N.1/2018 Studi cartesiani tra Europa e Brasile
Il concetto cartesiano di attributo principale
Universidade Federal Rio Grande do Sul – UFRGS/CNPq
Published in June, 2018
The Cartesian concept of principal attribute
In 1995 the publication of Marleen Rozemond’s paper Descartes’s Case for Dualism has triggered the revival of the discussion on his argument in favor of the real distinction between body and soul among the Anglo-Saxon scholars. In particular the discussion then resumed was on the necessity of introducing a hidden premise (the so called the attribute premise) in order to regain its probatory character. This debate has reflected on the Cartesian studies in Brazil and my objective in this text is to bring to the debate two texts still unexplored related to this interpretative problem. My hypothesis is that the attempts to justify the thesis that the substance has exactly one principal attribute have not yet better succeeded because they underestimated the contribution brought about by the transformation of the notion of nature entailed by the introduction of the concept of principal attribute. Understanding the Cartesian proof of substantial dualism, and more particularly the “attribute premise”, would involve, I suggest, the thesis according to which the concept of principal attribute, insofar as it expresses the essence of the substance, is not – and cannot be – according to Descartes, an abstract universal, but rather a particular nature.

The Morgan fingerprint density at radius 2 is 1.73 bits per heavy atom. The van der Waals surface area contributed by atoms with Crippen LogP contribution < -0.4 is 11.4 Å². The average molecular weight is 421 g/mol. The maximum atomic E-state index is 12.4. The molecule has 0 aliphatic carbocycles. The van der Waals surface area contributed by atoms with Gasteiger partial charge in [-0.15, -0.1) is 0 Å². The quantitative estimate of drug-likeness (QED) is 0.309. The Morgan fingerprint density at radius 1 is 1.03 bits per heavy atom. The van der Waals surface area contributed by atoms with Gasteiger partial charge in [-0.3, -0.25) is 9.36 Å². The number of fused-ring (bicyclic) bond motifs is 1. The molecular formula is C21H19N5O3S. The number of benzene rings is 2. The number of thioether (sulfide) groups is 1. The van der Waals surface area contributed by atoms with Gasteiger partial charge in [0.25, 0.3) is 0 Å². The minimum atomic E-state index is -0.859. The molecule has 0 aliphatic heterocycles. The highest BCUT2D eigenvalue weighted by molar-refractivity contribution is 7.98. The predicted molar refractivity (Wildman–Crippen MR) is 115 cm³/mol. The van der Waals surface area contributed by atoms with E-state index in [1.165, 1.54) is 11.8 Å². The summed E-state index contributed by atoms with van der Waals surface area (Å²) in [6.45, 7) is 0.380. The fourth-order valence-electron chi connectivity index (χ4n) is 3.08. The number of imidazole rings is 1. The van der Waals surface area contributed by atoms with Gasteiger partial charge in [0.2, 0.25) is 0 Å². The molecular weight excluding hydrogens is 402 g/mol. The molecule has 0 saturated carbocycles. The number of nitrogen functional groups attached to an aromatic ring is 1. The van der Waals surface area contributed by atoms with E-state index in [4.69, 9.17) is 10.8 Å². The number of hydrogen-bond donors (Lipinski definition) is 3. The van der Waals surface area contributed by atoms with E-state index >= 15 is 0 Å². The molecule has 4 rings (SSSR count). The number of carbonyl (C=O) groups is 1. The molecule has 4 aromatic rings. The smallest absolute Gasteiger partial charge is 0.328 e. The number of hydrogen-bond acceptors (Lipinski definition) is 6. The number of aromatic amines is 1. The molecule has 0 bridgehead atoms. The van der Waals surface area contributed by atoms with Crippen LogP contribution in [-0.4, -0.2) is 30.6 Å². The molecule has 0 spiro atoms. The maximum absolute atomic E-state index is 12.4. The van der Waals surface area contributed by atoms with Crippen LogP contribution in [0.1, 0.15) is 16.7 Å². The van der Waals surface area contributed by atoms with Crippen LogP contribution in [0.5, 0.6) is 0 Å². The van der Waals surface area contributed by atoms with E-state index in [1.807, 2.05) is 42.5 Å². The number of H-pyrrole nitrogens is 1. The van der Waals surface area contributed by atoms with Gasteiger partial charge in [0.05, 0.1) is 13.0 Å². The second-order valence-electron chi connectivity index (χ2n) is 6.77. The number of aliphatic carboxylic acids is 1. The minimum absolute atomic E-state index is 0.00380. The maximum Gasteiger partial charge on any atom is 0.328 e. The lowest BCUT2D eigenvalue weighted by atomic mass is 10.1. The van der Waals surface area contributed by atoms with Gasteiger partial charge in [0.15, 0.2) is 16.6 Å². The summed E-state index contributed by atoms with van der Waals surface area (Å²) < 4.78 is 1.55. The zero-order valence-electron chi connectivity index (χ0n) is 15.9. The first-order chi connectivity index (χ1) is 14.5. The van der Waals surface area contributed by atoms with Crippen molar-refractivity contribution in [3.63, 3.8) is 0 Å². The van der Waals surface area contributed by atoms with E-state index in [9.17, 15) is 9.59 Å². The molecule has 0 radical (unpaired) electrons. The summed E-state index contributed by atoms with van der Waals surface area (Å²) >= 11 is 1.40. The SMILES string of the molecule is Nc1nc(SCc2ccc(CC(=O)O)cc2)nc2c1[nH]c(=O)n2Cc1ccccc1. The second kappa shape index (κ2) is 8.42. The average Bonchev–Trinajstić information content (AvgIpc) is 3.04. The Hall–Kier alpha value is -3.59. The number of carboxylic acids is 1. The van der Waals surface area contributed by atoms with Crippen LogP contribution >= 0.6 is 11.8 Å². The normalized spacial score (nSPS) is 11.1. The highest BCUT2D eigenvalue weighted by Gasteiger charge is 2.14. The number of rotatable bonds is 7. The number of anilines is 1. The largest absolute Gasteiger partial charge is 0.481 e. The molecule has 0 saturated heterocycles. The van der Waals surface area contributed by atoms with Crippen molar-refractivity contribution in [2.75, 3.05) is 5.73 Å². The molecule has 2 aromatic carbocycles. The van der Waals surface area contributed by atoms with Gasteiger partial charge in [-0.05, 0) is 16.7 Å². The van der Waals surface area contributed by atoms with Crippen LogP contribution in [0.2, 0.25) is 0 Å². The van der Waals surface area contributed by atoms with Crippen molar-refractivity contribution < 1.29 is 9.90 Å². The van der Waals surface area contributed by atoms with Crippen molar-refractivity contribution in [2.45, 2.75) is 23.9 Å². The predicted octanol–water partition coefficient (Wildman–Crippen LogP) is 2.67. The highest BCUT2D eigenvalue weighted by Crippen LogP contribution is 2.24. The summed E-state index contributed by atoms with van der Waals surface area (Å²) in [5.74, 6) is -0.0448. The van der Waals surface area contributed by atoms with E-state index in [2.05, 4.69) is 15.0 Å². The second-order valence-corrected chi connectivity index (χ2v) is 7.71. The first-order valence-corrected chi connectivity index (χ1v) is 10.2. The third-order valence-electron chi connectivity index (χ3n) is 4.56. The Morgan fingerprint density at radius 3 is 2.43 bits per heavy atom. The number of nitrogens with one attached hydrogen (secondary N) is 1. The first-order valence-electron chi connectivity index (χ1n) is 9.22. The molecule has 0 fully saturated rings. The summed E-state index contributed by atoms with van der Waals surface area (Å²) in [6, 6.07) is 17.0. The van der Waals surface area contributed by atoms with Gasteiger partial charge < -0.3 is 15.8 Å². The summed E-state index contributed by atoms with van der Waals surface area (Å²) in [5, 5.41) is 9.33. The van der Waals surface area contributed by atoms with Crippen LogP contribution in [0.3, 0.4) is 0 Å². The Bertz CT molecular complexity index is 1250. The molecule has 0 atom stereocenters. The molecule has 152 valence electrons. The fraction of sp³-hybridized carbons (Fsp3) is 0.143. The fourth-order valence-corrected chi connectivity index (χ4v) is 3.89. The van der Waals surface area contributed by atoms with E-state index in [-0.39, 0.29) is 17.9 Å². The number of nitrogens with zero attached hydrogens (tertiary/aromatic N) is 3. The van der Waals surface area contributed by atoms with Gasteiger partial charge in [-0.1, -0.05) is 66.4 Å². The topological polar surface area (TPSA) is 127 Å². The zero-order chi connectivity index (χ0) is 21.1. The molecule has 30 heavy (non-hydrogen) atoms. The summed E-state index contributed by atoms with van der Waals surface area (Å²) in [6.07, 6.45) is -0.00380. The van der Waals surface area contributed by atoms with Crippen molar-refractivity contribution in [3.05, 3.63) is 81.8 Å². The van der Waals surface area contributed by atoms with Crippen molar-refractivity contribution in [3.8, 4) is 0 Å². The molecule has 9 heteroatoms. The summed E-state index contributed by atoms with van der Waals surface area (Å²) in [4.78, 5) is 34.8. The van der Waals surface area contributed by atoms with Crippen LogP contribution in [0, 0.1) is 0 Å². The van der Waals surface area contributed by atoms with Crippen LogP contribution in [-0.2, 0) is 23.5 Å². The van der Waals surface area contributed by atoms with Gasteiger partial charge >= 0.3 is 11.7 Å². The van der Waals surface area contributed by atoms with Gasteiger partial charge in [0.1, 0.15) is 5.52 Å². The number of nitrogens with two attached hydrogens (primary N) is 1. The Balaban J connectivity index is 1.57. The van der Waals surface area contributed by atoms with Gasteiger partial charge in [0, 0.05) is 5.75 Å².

Descartes, Dualism, Substance, Attribute, Universal, Nature, Real Distinction